To diagnose this form of arthritis patients need anti-cyclic citrullinated peptide, complete blood count and reaction of body protein test.

Juvenile arthritis 
As the name suggests, juvenile idiopathetic arthritis affects children younger than 16 years. It causes muscle and soft tissue to tighten, bones to erode, growth patterns to change and joints to misalign.

Gout is a form of arthritis caused by the accumulation of urate crystals inside one’s joints. It is caused by a biochemical abnormality in the body.
Dr Nyati stresses that unlike the common misconception, consuming of red meat or alcohol does not cause gout.  However, if consumed in excess, red meat may lead to too much protein in the body thereby attracting other diseases to affect the joint.

“When a person consumes excess protein which is comprised of amino acid, this needs to be expelled through urine but if it becomes concentrated, it is likely that the crystals end up in the joints causing gout,” says Dr Nyati.

Gout, he said is not common in Uganda, and it is more common in men than women.  

Infectious and reactive arthritis 
This is an infection in one of the joints that causes pain or swelling. The infection can be caused by bacteria, viruses, parasites or fungi. It can start in another part of the body and spread to the joints accompanied by fever.

The reactive type can occur when an infection in one part of your body triggers immune system dysfunction and inflammation in a joint elsewhere in your body. The infection often occurs in the gastrointestinal tract, bladder or sexual organs.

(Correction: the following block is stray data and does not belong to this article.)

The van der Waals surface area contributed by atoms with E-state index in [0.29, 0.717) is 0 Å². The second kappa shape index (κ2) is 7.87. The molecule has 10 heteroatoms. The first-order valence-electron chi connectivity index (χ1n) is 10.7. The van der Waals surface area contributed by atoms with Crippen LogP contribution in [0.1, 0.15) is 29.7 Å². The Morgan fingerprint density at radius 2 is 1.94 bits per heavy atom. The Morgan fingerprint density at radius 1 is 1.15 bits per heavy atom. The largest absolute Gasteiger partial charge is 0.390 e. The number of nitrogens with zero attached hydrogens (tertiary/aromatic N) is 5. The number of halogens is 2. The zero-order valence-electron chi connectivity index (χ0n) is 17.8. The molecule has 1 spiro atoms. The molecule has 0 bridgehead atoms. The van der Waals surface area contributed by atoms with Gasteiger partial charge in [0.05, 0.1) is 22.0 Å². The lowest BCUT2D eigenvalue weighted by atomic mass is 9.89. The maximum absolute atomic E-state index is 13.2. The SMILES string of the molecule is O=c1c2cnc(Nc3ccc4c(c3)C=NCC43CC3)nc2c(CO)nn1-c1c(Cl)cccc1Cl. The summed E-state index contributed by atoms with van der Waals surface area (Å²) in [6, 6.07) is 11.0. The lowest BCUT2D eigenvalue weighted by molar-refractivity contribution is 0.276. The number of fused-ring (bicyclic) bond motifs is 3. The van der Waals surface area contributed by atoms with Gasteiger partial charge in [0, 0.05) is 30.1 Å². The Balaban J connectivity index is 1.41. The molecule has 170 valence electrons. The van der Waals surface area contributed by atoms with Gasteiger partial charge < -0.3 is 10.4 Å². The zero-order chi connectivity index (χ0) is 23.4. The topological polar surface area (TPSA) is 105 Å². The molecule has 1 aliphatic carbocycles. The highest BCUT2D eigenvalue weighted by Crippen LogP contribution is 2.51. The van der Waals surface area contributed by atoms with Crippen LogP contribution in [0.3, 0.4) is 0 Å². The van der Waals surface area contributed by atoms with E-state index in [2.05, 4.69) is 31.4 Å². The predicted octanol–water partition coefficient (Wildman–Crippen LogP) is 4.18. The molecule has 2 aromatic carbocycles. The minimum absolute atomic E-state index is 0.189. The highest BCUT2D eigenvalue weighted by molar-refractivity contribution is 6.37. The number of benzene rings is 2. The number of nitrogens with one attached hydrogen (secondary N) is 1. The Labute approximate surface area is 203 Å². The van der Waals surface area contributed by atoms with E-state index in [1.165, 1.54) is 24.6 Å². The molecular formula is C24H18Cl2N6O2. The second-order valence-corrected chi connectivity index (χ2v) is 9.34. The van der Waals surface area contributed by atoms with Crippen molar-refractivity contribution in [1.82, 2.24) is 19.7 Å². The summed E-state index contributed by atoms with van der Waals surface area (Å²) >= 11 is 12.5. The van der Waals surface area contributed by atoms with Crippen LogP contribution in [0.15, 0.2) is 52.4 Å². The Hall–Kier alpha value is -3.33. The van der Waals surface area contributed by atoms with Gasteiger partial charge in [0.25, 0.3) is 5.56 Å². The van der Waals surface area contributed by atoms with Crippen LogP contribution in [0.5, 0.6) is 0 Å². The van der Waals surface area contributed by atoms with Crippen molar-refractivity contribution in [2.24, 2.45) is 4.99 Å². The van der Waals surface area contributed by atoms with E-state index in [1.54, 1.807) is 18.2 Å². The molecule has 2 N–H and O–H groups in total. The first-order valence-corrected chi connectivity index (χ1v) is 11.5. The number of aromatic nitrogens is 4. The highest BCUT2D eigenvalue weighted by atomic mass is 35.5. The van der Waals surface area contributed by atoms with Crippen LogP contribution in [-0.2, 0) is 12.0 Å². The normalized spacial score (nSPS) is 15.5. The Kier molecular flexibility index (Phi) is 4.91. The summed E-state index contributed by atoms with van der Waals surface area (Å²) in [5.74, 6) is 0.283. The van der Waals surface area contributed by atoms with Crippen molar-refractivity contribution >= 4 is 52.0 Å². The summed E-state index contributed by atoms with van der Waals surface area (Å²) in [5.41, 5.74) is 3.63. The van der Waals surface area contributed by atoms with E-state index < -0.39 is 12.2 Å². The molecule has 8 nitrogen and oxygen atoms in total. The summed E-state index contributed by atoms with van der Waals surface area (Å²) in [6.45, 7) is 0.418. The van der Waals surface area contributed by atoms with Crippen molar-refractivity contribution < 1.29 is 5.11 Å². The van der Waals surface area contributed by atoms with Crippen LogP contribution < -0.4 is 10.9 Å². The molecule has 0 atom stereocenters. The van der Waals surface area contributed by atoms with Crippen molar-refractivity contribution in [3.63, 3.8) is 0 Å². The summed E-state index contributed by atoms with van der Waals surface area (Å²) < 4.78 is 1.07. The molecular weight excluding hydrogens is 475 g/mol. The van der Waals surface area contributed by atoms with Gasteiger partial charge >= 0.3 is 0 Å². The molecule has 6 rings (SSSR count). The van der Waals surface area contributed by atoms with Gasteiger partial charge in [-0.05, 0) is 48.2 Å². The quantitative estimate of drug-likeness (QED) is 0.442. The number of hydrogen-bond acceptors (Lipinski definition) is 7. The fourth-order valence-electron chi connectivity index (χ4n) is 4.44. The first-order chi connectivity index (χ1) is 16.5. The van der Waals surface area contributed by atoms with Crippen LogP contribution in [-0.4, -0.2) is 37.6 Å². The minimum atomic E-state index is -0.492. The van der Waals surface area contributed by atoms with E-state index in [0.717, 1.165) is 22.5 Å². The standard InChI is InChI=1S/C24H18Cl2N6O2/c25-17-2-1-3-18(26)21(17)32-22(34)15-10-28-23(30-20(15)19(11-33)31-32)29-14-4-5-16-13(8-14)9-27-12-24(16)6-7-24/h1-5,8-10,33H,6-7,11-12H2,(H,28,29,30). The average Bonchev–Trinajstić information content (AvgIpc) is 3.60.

Patients speak out
Saidhia Angucia, 38, a resident of Mbuya Zone II says she was diagnosed with osteoarthritis in 2018. She used to experience swollen knees but after treatment the pain is less frequent.  Occasionally the pain comes in the joints for which she takes painkillers.

Christine Adoch, 58, a resident of Atiak in Gulu says doctors at Gulu Regional Referral Hospital diagnosed her with Rheumatoid Arthritis in 2017. Because it was already in a severe state she underwent an operation to extract fluid which was effective.  

Statistical data
According to statistics from World Health Organisation, non-communicable diseases including arthritis affect about one per cent of the population. Dr Elima says he treated 46 patients last year; those suffering from general arthritis were 16 cases, those suffering from septic arthritis caused by injuries were five and those suffering from Osteoarthritis were 25.

There were no deaths and in most cases hospitals upcountry register very minimum cases, he notes.

Dr Nyati notes that in Uganda, there is no concrete data regarding patients suffering from the various types of arthritis. Usually health workers rely on research carried out by health experts and students on case by case basis.

Citing a study done by a group of scientists in Entebbe, Mityana and Nakaseke where 267 patients were sampled, it indicated that 59.6 per cent with injuries had the possibility of developing joint arthritis.

The causes and treatment options available vary from one type of arthritis to another.

Dr Nyati, recommends carrying out reasonable exercise to keep the joints fit. The exercise must not be excessive leading to joint injuries which may result into disease infection because ligaments and cartilages may get damaged.

“For instance excessive sports activities such as athletics and football among others may lead to injuries and such sports persons may end up contracting arthritis in later age,” he says.

Some cases can be managed through treatment but surgery is recommended to drain off the accumulated liquid as well as replacement of knee bones with artificial bones for severe ones.